The Ghost Of You

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Chapter 23

“How do I do that?” I asked Jude, staring at him in disbelief.

“I-I…. I don’t know exactly,” he grimaced, shifting his eyes away from me.

I frowned, crossing my arms over my chest and putting a finger on my lip, “Well, do you remember anything at all? Anything new?”

He hung his head, looking deflated as he floated down to the couch, “No.”

“I just don’t know what I can do then,” I grunted in frustration.

“I’m sorry, I’m running out of time. I don’t know how to explain it though.”

“I get it. Let’s think.”

Preston cleared his throat, looking over at me with narrowed eyes, “What’s going on? Is everything okay?”

I sighed, shaking my head, “He wants to find his body, but I don’t know where to start.”

“And he doesn’t know where it is?”

Jude rolled his eyes, “I already said that doofus.”

I quirked an eyebrow at him, “He can’t hear you, you know.”

Jude shrugged, crossing his arms in a sulky pout, “Yeah, yeah, yeah. I know, but that’s not exactly my fault.”

I snorted in amusement, but didn’t respond to him, instead looking at Preston for help, “Any ideas?”

“I saw a movie once where the ghost could “sense” his body, like a dog that can pick up scent. He was able to find his body and get back inside,” Preston said pointedly.

Jude scoffed, then laughed, shaking his head, “That has got to be the dumbest thing I’ve ever heard in my life. Or death. Or whatever.”

I pursed my lips and scratched my head, “You know, actually that’s not a bad idea at all.”

“Wait,” Preston squinted at me, “Who said it was a bad idea in the first place? Was it Jude? Is he mocking me or something?”

Jude stuck his tongue out at him in a display of major maturity, “Is he mocking me or something?”

I rolled my eyes, “Enough guys. Focus.”

“Okay,” Preston said, inhaling a deep breath.

“Jude?”

“All right, I’ll play nice. Scout’s honor,” he said with a sly grin, holding up three fingers.

I narrowed my eyes at his words, the familiarity of them plaguing my subconscious, but I shook away the feeling, not wanting to remember. “G-Good. Now, can you sense your body?”

He was too busy rolling his eyes to notice my discomfort, “You’re serious?”

“You said you were going to cooperate,” I reminded him gently.

“Is he not going to help?” Preston asked, borderline whining. He was more excited to solve this than me.

I gave him a look that told him to be quiet, which he did, then I turned back to Jude, “Can you please try? Help me, help you, okay?”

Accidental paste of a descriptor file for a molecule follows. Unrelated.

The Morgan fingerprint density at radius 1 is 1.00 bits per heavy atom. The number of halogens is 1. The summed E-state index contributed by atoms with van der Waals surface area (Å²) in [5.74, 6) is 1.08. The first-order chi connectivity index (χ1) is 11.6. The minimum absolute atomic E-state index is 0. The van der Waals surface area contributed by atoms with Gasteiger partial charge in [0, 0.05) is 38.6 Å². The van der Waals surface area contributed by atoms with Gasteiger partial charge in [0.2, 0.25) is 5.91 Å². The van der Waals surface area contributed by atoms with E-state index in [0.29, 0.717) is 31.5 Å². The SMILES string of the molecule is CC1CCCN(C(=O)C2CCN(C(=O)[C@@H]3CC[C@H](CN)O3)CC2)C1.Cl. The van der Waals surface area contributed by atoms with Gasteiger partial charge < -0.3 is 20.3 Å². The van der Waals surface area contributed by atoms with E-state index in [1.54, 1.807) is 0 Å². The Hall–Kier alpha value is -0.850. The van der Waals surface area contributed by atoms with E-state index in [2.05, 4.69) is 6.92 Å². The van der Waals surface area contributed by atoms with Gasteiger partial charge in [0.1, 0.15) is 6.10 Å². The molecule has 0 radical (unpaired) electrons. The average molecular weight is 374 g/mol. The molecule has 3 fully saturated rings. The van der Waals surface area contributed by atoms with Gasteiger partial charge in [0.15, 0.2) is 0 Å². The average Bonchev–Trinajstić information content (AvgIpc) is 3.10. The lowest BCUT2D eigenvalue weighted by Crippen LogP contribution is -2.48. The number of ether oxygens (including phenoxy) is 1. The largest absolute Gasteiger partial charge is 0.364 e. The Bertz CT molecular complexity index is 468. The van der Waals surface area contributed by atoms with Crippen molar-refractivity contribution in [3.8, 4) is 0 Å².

“Okay. Fine, what do I do?”

“Now who’s been visiting a therapist?” Preston muttered under his breath and rolled his eyes.

I shook my head at him and focused on Jude, “Close your eyes, I guess. Concentrate. Remember how it felt to be alive.”

He shut his eyes tight, opening one eye to look at me, “I don’t remember what it feels like to be alive though. I can only assume that I was.”

“Okay, well, imagine what it would feel like to be alive. Try to find out if something is, I don’t know, tethered to you. Spiritually. Physically,” I tried, winging it and hoping I was on the right track.

“Tethered?” Jude asked, closing his eyes again.

“Yeah. That is, try to see if you are being tugged in any specific direction. Is there something calling to you? Can you feel your body?”

“This sounds bogus, even to me,” Preston laughed.

“For once, I agree with him,” Jude said with a grin.

“Do you want my help or not? I can only go off of movies and stuff. I don’t know much about this type of thing. Humor me, okay?”

“Okay.”

“All right,” Preston sighed, thinking I was talking to him.

“Do you feel anything? Anything at all?”

Jude was quiet for a half a second before he inhaled and sat up straighter, “Um yeah. I do.”

“Really?” I asked excitedly, “What do you feel?”

“Something is calling me, not like a voice though. Just...a feeling, I guess?” Jude said, breathing deeper as he concentrated harder.

“Okay good. That’s really good.”

“Anything?” Preston asked quickly, sitting cross legged on the recliner.

“I think so, yeah,” I said answering him, turning back to Jude, “Any particular direction?”

“Yes. This way,” He said, opening his eyes and floating up, pointing outside a window.